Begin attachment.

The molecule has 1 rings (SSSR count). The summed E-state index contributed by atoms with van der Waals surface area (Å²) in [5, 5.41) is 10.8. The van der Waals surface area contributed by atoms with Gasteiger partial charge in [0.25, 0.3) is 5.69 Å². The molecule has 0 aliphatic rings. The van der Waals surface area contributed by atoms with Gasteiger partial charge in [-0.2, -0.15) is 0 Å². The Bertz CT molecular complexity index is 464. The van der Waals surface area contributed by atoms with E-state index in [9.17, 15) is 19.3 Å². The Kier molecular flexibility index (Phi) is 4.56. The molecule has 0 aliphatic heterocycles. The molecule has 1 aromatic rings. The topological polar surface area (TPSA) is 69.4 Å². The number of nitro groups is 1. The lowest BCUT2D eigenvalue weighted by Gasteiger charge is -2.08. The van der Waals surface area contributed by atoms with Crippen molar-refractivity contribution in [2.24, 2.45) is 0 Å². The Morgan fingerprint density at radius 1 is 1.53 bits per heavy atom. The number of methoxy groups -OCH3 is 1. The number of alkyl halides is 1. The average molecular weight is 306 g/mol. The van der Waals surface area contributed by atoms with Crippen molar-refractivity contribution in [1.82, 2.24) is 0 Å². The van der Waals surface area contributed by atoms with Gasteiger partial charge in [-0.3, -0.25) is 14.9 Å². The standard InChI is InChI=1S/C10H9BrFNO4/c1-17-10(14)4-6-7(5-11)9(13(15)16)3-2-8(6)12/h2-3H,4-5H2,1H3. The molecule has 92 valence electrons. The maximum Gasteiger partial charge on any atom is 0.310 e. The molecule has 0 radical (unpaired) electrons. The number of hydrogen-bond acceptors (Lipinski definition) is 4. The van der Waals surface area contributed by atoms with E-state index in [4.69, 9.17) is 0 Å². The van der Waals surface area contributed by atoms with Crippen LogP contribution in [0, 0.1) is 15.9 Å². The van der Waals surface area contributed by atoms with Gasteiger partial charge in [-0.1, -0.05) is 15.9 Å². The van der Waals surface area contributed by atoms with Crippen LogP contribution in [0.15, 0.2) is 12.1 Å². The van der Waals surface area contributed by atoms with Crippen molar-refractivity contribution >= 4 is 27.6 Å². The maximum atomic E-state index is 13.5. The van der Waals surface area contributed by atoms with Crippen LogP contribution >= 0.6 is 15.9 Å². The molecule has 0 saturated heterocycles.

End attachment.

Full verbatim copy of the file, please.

The molecule has 1 rings (SSSR count). The summed E-state index contributed by atoms with van der Waals surface area (Å²) in [5, 5.41) is 10.8. The van der Waals surface area contributed by atoms with Gasteiger partial charge in [0.25, 0.3) is 5.69 Å². The molecule has 0 aliphatic rings. The van der Waals surface area contributed by atoms with Gasteiger partial charge in [-0.2, -0.15) is 0 Å². The Bertz CT molecular complexity index is 464. The van der Waals surface area contributed by atoms with E-state index in [9.17, 15) is 19.3 Å². The Kier molecular flexibility index (Phi) is 4.56. The molecule has 0 aliphatic heterocycles. The molecule has 1 aromatic rings. The topological polar surface area (TPSA) is 69.4 Å². The number of nitro groups is 1. The lowest BCUT2D eigenvalue weighted by Gasteiger charge is -2.08. The van der Waals surface area contributed by atoms with Crippen molar-refractivity contribution in [2.24, 2.45) is 0 Å². The Morgan fingerprint density at radius 1 is 1.53 bits per heavy atom. The number of methoxy groups -OCH3 is 1. The number of alkyl halides is 1. The average molecular weight is 306 g/mol. The van der Waals surface area contributed by atoms with Crippen molar-refractivity contribution in [1.82, 2.24) is 0 Å². The van der Waals surface area contributed by atoms with Gasteiger partial charge in [-0.3, -0.25) is 14.9 Å². The standard InChI is InChI=1S/C10H9BrFNO4/c1-17-10(14)4-6-7(5-11)9(13(15)16)3-2-8(6)12/h2-3H,4-5H2,1H3. The molecule has 92 valence electrons. The maximum Gasteiger partial charge on any atom is 0.310 e. The molecule has 0 radical (unpaired) electrons. The number of hydrogen-bond acceptors (Lipinski definition) is 4. The van der Waals surface area contributed by atoms with E-state index in [4.69, 9.17) is 0 Å². The van der Waals surface area contributed by atoms with Crippen LogP contribution in [0, 0.1) is 15.9 Å². The van der Waals surface area contributed by atoms with Gasteiger partial charge in [-0.1, -0.05) is 15.9 Å². The van der Waals surface area contributed by atoms with Crippen LogP contribution in [0.15, 0.2) is 12.1 Å². The van der Waals surface area contributed by atoms with Crippen molar-refractivity contribution >= 4 is 27.6 Å². The maximum atomic E-state index is 13.5. The van der Waals surface area contributed by atoms with Crippen LogP contribution >= 0.6 is 15.9 Å². The molecule has 0 saturated heterocycles.